• Don’t use sodium chloride when it is colder than 15°F—it won’t work. Magnesium chloride and calcium chloride work at colder temperatures (-10° and -20° respectively)
  • One pound of salt (one heaping coffee mug) is enough to clear a 20-foot driveway or 10 sidewalk squares (250 sq. ft.)
  • Sweep up and reuse left-over salt.
  • When it is too cold for salt, use grit or sand to create friction instead. You can sweep up and reuse these materials.

Salt left on the sidewalk means you’ve used too much.
Photo credit: cleanwatermn.org.

I recently drove to Northfield to offer some assistance to my 67-year-old sister who fell and broke her kneecap while walking to her car during an especially dangerous ice storm. While cruising along Interstate 35W South, I contemplated my options at my own house and thought about the challenges residents and winter maintenance staff at city and county levels schools, businesses and other entities face when having to consider how to address this issue. It’s not simple. With increasingly unpredictable changes in weather patterns it’s certainly getting trickier.

There are thousands of miles of streets and highways in Minnesota, along with parking lots and sidewalks that must be maintained to provide safe conditions throughout the winter. Winter maintenance of these surfaces currently relies heavily on the use of salt and solutions of salt, primarily sodium chloride, to prevent ice build-up and remove ice where it has formed

Winter maintenance staff supervisors throughout our Watershed District and others in the metro area have been taking a closer look at their salt use and looking for ways to reduce their consumption in order to lessen the detrimental effects on local lakes.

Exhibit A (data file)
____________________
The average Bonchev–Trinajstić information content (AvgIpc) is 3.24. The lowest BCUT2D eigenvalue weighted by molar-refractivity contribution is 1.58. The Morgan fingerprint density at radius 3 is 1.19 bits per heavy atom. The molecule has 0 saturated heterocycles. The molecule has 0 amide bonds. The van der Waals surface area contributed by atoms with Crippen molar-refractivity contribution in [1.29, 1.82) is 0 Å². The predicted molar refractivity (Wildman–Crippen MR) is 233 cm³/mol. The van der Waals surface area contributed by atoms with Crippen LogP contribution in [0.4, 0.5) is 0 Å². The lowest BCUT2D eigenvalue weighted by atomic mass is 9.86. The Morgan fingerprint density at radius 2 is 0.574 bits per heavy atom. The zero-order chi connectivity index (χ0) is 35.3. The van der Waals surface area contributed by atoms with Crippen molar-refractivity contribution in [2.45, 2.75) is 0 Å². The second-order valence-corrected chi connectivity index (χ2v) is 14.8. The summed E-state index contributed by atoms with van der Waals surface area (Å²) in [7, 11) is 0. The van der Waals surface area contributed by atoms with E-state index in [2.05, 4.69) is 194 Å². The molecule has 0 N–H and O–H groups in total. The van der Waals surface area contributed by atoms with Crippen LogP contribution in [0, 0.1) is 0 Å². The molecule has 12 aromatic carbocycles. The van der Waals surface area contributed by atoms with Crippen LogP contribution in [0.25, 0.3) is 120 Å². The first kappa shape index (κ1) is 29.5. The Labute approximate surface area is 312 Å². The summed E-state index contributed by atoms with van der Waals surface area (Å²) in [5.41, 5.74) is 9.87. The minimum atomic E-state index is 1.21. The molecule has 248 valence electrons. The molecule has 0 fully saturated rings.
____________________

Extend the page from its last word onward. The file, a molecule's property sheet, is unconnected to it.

Connie Fortin assists maintenance staff from Ramsey County and
cities in our Watershed District in learning how to work with the

Winter Maintenance Assessment Tool (WMAt)

Watershed districts and watershed management organizations in the metro area and others have been working with the MPCA and Fortin Consulting to offer Smart Salt Level 2 trainings that introduce city and county staff to the Winter Maintenance Assessment tool (WMAt) to identify Best Management Practices to effectively manage salt use to protect our water resources in a responsible and strategic approach. The WMAt is a web-based tool that can be used to assist public and private winter maintenance organizations in determining where opportunities exist to improve practices that result in reductions in salt use and track progress. RWMWD is planning another training this spring so that others can reflect on their approaches this winter and plan for the future.